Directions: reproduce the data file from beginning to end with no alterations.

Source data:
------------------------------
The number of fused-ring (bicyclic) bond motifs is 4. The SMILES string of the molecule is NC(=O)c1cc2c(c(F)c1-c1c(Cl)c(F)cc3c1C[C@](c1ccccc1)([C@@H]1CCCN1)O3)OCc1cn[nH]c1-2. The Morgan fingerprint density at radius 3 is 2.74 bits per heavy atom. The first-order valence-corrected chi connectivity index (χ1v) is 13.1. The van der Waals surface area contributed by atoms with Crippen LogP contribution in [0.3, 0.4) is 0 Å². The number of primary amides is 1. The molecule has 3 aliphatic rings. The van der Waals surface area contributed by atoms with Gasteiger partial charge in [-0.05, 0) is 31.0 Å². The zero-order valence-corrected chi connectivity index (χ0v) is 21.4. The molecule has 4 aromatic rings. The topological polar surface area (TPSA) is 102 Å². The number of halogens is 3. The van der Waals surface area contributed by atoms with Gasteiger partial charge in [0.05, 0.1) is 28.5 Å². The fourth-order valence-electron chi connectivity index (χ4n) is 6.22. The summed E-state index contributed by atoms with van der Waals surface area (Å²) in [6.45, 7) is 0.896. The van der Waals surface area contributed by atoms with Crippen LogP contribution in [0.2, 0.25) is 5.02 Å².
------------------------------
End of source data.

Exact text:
The number of fused-ring (bicyclic) bond motifs is 4. The SMILES string of the molecule is NC(=O)c1cc2c(c(F)c1-c1c(Cl)c(F)cc3c1C[C@](c1ccccc1)([C@@H]1CCCN1)O3)OCc1cn[nH]c1-2. The Morgan fingerprint density at radius 3 is 2.74 bits per heavy atom. The first-order valence-corrected chi connectivity index (χ1v) is 13.1. The van der Waals surface area contributed by atoms with Crippen LogP contribution in [0.3, 0.4) is 0 Å². The number of primary amides is 1. The molecule has 3 aliphatic rings. The van der Waals surface area contributed by atoms with Gasteiger partial charge in [-0.05, 0) is 31.0 Å². The zero-order valence-corrected chi connectivity index (χ0v) is 21.4. The molecule has 4 aromatic rings. The topological polar surface area (TPSA) is 102 Å². The number of halogens is 3. The van der Waals surface area contributed by atoms with Gasteiger partial charge in [0.05, 0.1) is 28.5 Å². The fourth-order valence-electron chi connectivity index (χ4n) is 6.22. The summed E-state index contributed by atoms with van der Waals surface area (Å²) in [6.45, 7) is 0.896. The van der Waals surface area contributed by atoms with Crippen LogP contribution in [0.2, 0.25) is 5.02 Å².